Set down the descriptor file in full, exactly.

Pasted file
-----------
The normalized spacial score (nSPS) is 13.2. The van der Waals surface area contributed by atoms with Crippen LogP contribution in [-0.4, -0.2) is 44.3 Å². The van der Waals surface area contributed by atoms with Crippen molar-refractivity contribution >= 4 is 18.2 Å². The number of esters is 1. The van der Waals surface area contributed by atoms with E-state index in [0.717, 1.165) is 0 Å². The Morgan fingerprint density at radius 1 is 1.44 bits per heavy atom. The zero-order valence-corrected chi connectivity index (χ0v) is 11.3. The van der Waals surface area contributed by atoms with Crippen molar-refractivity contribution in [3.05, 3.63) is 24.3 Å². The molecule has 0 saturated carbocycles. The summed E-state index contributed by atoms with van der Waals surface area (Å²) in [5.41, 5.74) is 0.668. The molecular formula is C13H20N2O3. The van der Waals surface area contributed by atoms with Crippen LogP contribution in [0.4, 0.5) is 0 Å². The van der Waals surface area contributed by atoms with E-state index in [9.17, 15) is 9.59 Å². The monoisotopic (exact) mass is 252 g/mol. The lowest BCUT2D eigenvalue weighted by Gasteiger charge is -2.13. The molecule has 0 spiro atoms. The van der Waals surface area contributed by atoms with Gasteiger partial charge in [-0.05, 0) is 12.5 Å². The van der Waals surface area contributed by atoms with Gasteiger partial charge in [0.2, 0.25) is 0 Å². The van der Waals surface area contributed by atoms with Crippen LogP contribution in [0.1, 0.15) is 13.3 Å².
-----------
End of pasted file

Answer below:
The normalized spacial score (nSPS) is 13.2. The van der Waals surface area contributed by atoms with Crippen LogP contribution in [-0.4, -0.2) is 44.3 Å². The van der Waals surface area contributed by atoms with Crippen molar-refractivity contribution >= 4 is 18.2 Å². The number of esters is 1. The van der Waals surface area contributed by atoms with E-state index in [0.717, 1.165) is 0 Å². The Morgan fingerprint density at radius 1 is 1.44 bits per heavy atom. The zero-order valence-corrected chi connectivity index (χ0v) is 11.3. The van der Waals surface area contributed by atoms with Crippen molar-refractivity contribution in [3.05, 3.63) is 24.3 Å². The molecule has 0 saturated carbocycles. The summed E-state index contributed by atoms with van der Waals surface area (Å²) in [5.41, 5.74) is 0.668. The molecular formula is C13H20N2O3. The van der Waals surface area contributed by atoms with Crippen LogP contribution in [0.4, 0.5) is 0 Å². The van der Waals surface area contributed by atoms with E-state index in [9.17, 15) is 9.59 Å². The monoisotopic (exact) mass is 252 g/mol. The lowest BCUT2D eigenvalue weighted by Gasteiger charge is -2.13. The molecule has 0 spiro atoms. The van der Waals surface area contributed by atoms with Gasteiger partial charge in [-0.05, 0) is 12.5 Å². The van der Waals surface area contributed by atoms with Gasteiger partial charge in [0.2, 0.25) is 0 Å². The van der Waals surface area contributed by atoms with Crippen LogP contribution in [0.1, 0.15) is 13.3 Å².